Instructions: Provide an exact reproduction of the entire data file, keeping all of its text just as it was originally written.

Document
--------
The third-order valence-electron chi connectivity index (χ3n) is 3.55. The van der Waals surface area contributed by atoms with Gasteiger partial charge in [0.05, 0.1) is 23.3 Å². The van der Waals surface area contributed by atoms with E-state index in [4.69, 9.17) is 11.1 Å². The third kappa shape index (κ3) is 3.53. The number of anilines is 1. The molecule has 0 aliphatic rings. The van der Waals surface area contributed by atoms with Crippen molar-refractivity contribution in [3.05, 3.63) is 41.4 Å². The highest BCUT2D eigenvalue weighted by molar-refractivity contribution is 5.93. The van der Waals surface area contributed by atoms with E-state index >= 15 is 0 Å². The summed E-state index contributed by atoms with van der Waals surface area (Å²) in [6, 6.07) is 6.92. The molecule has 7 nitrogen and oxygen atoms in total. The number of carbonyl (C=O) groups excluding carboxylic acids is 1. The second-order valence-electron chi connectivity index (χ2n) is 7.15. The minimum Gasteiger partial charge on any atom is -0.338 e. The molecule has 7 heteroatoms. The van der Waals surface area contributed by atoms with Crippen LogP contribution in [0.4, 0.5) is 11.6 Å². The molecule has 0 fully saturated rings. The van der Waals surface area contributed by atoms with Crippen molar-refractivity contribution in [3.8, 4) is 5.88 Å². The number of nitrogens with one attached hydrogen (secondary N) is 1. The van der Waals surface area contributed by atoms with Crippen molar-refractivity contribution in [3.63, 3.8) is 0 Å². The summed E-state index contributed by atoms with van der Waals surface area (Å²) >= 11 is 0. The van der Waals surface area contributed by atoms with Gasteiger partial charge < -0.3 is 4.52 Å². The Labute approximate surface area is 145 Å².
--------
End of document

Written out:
The third-order valence-electron chi connectivity index (χ3n) is 3.55. The van der Waals surface area contributed by atoms with Gasteiger partial charge in [0.05, 0.1) is 23.3 Å². The van der Waals surface area contributed by atoms with E-state index in [4.69, 9.17) is 11.1 Å². The third kappa shape index (κ3) is 3.53. The number of anilines is 1. The molecule has 0 aliphatic rings. The van der Waals surface area contributed by atoms with Crippen molar-refractivity contribution in [3.05, 3.63) is 41.4 Å². The highest BCUT2D eigenvalue weighted by molar-refractivity contribution is 5.93. The van der Waals surface area contributed by atoms with E-state index >= 15 is 0 Å². The summed E-state index contributed by atoms with van der Waals surface area (Å²) in [6, 6.07) is 6.92. The molecule has 7 nitrogen and oxygen atoms in total. The number of carbonyl (C=O) groups excluding carboxylic acids is 1. The second-order valence-electron chi connectivity index (χ2n) is 7.15. The minimum Gasteiger partial charge on any atom is -0.338 e. The molecule has 7 heteroatoms. The van der Waals surface area contributed by atoms with Crippen LogP contribution in [0.4, 0.5) is 11.6 Å². The molecule has 0 fully saturated rings. The van der Waals surface area contributed by atoms with Crippen molar-refractivity contribution in [3.8, 4) is 5.88 Å². The number of nitrogens with one attached hydrogen (secondary N) is 1. The van der Waals surface area contributed by atoms with Crippen molar-refractivity contribution in [3.63, 3.8) is 0 Å². The summed E-state index contributed by atoms with van der Waals surface area (Å²) >= 11 is 0. The van der Waals surface area contributed by atoms with Gasteiger partial charge < -0.3 is 4.52 Å². The Labute approximate surface area is 145 Å².